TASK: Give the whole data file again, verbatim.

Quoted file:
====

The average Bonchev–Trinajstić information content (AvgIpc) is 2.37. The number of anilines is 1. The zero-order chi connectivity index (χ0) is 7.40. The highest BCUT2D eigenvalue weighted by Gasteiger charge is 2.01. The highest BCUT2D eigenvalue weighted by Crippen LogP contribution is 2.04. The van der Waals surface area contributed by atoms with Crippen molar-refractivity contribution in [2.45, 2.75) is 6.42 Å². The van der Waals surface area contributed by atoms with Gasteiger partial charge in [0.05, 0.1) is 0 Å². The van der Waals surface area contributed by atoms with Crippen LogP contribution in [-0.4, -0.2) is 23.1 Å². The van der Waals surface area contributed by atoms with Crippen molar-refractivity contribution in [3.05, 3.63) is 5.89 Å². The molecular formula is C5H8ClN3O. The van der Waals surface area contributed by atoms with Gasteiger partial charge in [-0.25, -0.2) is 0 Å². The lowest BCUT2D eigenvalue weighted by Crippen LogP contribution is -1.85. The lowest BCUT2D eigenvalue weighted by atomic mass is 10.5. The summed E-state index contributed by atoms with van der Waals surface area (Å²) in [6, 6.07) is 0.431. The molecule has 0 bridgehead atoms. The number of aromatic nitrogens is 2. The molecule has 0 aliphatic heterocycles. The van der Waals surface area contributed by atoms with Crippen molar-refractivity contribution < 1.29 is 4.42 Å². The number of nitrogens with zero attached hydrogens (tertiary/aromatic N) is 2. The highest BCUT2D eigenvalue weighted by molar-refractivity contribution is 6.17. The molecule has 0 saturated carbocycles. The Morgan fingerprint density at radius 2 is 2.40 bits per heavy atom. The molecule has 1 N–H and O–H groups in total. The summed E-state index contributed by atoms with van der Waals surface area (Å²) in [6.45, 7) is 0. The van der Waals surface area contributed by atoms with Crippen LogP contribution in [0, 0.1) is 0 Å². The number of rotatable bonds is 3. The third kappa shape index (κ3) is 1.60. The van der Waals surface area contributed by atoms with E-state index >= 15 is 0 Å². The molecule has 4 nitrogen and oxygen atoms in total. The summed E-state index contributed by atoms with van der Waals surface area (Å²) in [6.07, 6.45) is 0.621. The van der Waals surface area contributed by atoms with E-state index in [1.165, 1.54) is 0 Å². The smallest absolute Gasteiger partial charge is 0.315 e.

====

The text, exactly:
The average Bonchev–Trinajstić information content (AvgIpc) is 2.37. The number of anilines is 1. The zero-order chi connectivity index (χ0) is 7.40. The highest BCUT2D eigenvalue weighted by Gasteiger charge is 2.01. The highest BCUT2D eigenvalue weighted by Crippen LogP contribution is 2.04. The van der Waals surface area contributed by atoms with Crippen molar-refractivity contribution in [2.45, 2.75) is 6.42 Å². The van der Waals surface area contributed by atoms with Gasteiger partial charge in [0.05, 0.1) is 0 Å². The van der Waals surface area contributed by atoms with Crippen LogP contribution in [-0.4, -0.2) is 23.1 Å². The van der Waals surface area contributed by atoms with Crippen molar-refractivity contribution in [3.05, 3.63) is 5.89 Å². The molecular formula is C5H8ClN3O. The van der Waals surface area contributed by atoms with Gasteiger partial charge in [-0.25, -0.2) is 0 Å². The lowest BCUT2D eigenvalue weighted by Crippen LogP contribution is -1.85. The lowest BCUT2D eigenvalue weighted by atomic mass is 10.5. The summed E-state index contributed by atoms with van der Waals surface area (Å²) in [6, 6.07) is 0.431. The molecule has 0 bridgehead atoms. The number of aromatic nitrogens is 2. The molecule has 0 aliphatic heterocycles. The van der Waals surface area contributed by atoms with Crippen molar-refractivity contribution < 1.29 is 4.42 Å². The number of nitrogens with zero attached hydrogens (tertiary/aromatic N) is 2. The highest BCUT2D eigenvalue weighted by molar-refractivity contribution is 6.17. The molecule has 0 saturated carbocycles. The Morgan fingerprint density at radius 2 is 2.40 bits per heavy atom. The molecule has 1 N–H and O–H groups in total. The summed E-state index contributed by atoms with van der Waals surface area (Å²) in [6.45, 7) is 0. The van der Waals surface area contributed by atoms with Crippen LogP contribution in [0, 0.1) is 0 Å². The number of rotatable bonds is 3. The third kappa shape index (κ3) is 1.60. The van der Waals surface area contributed by atoms with E-state index >= 15 is 0 Å². The molecule has 4 nitrogen and oxygen atoms in total. The summed E-state index contributed by atoms with van der Waals surface area (Å²) in [6.07, 6.45) is 0.621. The van der Waals surface area contributed by atoms with E-state index in [1.165, 1.54) is 0 Å². The smallest absolute Gasteiger partial charge is 0.315 e.